At Possip when the weather gets cold we tend to hear more from parents about recess. Parents and schools both want kids to be healthy, happy, and relaxed.
Schools get a unique view – seeing groups of kids who may come to school without coats and other kids who may be more sensitive to the cold. Parents get the unique perspective of seeing what a kid looks like by 6pm when they haven’t had recess during the day.
So it’s cold or rainy and kids need to exercise to relax their brains, work with other kids, and get physical.
What’s a school to do?
Here are some quick and fun ways to keep kids engaged while still giving them the opportunity to recharge their bodies, brains and teamwork skills. Most of these ideas require light teacher prep but once kids are set up, they’ll be fully independent!
All of these ideas can help kids relax or change up their brain – but these can also help them move or build teamwork skills!
Fun activities for teamwork and social relationships
Recess is about giving kids a space away from adults to work together, conjure up ideas together, and resolve conflict together.
- Student-led Talent Show: Help them brainstorm talents — from the usual to the whacky. Then let them go to design their own talent show.
- Paper airplane distance competition: Kids can practice with different models, different papers and added materials like paper clips, tape or glue to see how it impacts flight.
- Game tournaments: Games like Candy Land, Trouble and Sorry are great for kids to practice engaging with one another. Set up in a mini-March Madness tournament board and let kids run it themselves! Have students make their own board games to share with each other.
- Classroom Scavenger Hunts! Write these yourself or find grade-level appropriate ones online. My favorite evolution of this game is having your kids write them for one another! They can use the “Roses are red, violets are blue…” convention to start their clues.
- Throwbacks that are classics for a reason: Introduce your kids to some of the classics you loved. Some of my favorites that we always loved were getting the kiddos to make snowflake chains, snowman chains, or a class wide paper chain with their New Year’s resolutions.
- Lego Building Competitions: Legos are great — so are lego building competitions for your students who like a little competition. Create challenge cards like, “make a structure as tall as possible,” or “make a structure that can bear the weight of a library book,” or “make a structure that looks like our school.”
Fun activities for kids to move it!
Recess is also about keeping kids physically fit –moving their hearts and relaxing their nerves.
- Yoga: Cosmic Kids Yoga has themed videos, like Moana, Frozen and Star Wars: https://www.youtube.com/channel/UC5uIZ2KOZZeQDQo_Gsi_qbQ
- Short Bursts Outside: It may be cold for a 30-minute recess, but a 10- minute outside sprint competition could work! Consider a winter scavenger hunt, quick outdoor Relay race, a few games of I-Spy.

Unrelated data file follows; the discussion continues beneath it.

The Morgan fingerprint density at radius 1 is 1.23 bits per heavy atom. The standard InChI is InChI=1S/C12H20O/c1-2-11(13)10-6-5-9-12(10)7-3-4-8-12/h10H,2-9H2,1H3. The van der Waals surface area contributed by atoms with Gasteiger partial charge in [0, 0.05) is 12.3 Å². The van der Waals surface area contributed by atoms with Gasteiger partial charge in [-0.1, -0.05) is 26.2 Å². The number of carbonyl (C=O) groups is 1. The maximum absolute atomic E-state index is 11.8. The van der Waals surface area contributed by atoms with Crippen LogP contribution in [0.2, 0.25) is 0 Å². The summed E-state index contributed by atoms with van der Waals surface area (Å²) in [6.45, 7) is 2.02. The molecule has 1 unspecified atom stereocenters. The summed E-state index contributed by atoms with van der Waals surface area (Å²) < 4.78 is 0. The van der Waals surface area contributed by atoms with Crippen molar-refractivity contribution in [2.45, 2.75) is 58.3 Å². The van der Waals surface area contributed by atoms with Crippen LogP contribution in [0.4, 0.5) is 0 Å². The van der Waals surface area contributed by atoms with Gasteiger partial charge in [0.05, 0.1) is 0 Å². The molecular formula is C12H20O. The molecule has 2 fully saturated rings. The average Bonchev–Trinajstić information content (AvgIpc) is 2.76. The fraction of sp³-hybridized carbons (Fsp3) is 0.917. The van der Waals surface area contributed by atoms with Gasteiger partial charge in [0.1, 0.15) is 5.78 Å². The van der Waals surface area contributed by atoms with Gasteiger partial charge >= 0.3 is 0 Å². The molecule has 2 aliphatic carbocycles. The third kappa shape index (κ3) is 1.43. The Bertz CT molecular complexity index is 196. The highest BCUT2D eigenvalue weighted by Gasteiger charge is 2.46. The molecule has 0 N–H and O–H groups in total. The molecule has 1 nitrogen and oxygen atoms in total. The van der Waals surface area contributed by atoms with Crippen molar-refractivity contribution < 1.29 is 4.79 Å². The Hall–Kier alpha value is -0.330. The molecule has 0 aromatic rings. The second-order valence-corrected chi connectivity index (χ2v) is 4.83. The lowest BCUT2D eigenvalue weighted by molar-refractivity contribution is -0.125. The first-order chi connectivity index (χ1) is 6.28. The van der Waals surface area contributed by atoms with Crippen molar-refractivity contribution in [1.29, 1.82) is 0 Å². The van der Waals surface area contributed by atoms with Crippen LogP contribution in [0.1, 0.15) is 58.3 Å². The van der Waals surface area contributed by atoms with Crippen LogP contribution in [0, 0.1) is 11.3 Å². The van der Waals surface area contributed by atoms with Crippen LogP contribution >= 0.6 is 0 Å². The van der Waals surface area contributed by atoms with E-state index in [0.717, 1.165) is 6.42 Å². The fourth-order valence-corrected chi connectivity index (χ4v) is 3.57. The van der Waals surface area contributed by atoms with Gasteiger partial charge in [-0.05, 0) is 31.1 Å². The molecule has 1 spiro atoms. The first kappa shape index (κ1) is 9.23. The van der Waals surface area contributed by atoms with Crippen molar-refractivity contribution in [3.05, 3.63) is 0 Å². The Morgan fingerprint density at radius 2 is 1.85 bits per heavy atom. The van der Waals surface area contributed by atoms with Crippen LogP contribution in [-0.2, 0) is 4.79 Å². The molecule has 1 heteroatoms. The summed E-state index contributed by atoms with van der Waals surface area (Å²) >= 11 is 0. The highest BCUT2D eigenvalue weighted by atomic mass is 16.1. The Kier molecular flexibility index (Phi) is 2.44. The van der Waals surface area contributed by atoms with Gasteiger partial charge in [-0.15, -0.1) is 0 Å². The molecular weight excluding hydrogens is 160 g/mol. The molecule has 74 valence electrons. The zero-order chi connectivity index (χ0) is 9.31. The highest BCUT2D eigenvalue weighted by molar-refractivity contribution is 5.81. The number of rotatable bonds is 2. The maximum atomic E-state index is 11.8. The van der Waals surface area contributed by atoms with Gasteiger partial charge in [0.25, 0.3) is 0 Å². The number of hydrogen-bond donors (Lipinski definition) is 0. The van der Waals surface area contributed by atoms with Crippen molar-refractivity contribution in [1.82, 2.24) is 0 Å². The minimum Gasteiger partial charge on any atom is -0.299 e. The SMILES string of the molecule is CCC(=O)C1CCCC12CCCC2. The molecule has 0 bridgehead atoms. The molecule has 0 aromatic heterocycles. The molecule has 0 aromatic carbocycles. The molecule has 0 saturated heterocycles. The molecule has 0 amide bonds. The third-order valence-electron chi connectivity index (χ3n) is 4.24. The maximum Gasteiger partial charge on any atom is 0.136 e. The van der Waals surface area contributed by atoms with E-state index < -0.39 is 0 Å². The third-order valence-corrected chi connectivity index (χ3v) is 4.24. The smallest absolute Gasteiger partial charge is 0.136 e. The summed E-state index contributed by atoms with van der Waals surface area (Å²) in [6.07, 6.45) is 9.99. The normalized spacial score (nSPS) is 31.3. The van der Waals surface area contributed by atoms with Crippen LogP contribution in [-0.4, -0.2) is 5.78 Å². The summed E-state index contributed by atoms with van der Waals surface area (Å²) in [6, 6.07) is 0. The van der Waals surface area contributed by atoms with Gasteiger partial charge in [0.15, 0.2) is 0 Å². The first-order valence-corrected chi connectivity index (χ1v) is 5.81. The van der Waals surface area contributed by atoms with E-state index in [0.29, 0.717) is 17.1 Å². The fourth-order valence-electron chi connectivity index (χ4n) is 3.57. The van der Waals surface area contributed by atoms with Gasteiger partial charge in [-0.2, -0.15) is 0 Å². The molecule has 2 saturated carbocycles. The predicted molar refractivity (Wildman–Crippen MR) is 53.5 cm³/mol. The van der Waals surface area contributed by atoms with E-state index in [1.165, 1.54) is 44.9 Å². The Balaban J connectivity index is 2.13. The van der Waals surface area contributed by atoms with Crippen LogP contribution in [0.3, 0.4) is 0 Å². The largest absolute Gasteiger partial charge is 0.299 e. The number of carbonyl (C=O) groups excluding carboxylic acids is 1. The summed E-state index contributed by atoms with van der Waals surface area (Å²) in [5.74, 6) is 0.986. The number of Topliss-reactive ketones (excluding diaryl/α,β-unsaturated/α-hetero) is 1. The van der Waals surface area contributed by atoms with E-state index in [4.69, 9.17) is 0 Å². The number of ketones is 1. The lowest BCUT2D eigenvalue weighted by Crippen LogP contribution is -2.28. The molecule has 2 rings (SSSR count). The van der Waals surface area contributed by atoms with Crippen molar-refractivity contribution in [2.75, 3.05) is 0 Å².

- Hallway Fun: You can’t send all your kids in the hall at a time – but if your school has a co-teacher model maybe one teacher can go in the hall with 4 or 6 kids at a time for a shuttle run or Relay race while another teacher stays in the classroom
- Dance, Dance Revolution! There are so many fun line dances you can find online. Cha Cha Slide and Cupid Shuffle are some favorites. Your kids will also have some favorites. Turn on the clean version of a song and let them show you how to Whip!
Fun activities for kids to relax while they learn
Let’s be honest. Some kids love the social, free-flowing nature of recess. For other kids it is anxiety producing and they prefer a more academic or structured break. Sometimes these kids can be found during traditional recess sitting in a corner reading a book. Here are some activities that work well for those.
- Find the Answer: Set kids up to find answers to interesting questions using books and our technology. One of my favorite sites for questions is http://www.faqkids.com/
- Give kids free time on non-fiction websites: Some of the ones we liked to use are Time For Kids, DiscoveryKids, or (my students’ personal favorite) Zooborns.com. They can fill out a quick “Journalist” sheet like this one.
- Reader’s Theater: Students work together can use familiar texts and put on plays. Choosing a student as director and let them figure out the rest. If your school already has a subscription, this is a great source: https://www.readinga-z.com/fluency/readers-theater-scripts/#.
If not, try this great free resource! https://www.dramanotebook.com/plays-for-kids/scripts-based-on-childrens-books/
These suggestions are light touch and light prep but high impact for keeping kids engaged, excited and able to recharge for the rest of their day. Best of luck!
Sarah Mueller taught in South Dakota — she’s had lots of experience figuring out recess experiences in the cold. She has also coached teachers in Dallas-Fort Worth and comes from a family of educators in Wisconsin. So we turned to her to get her thoughts on how to help navigate the challenge of student recess during cold weather.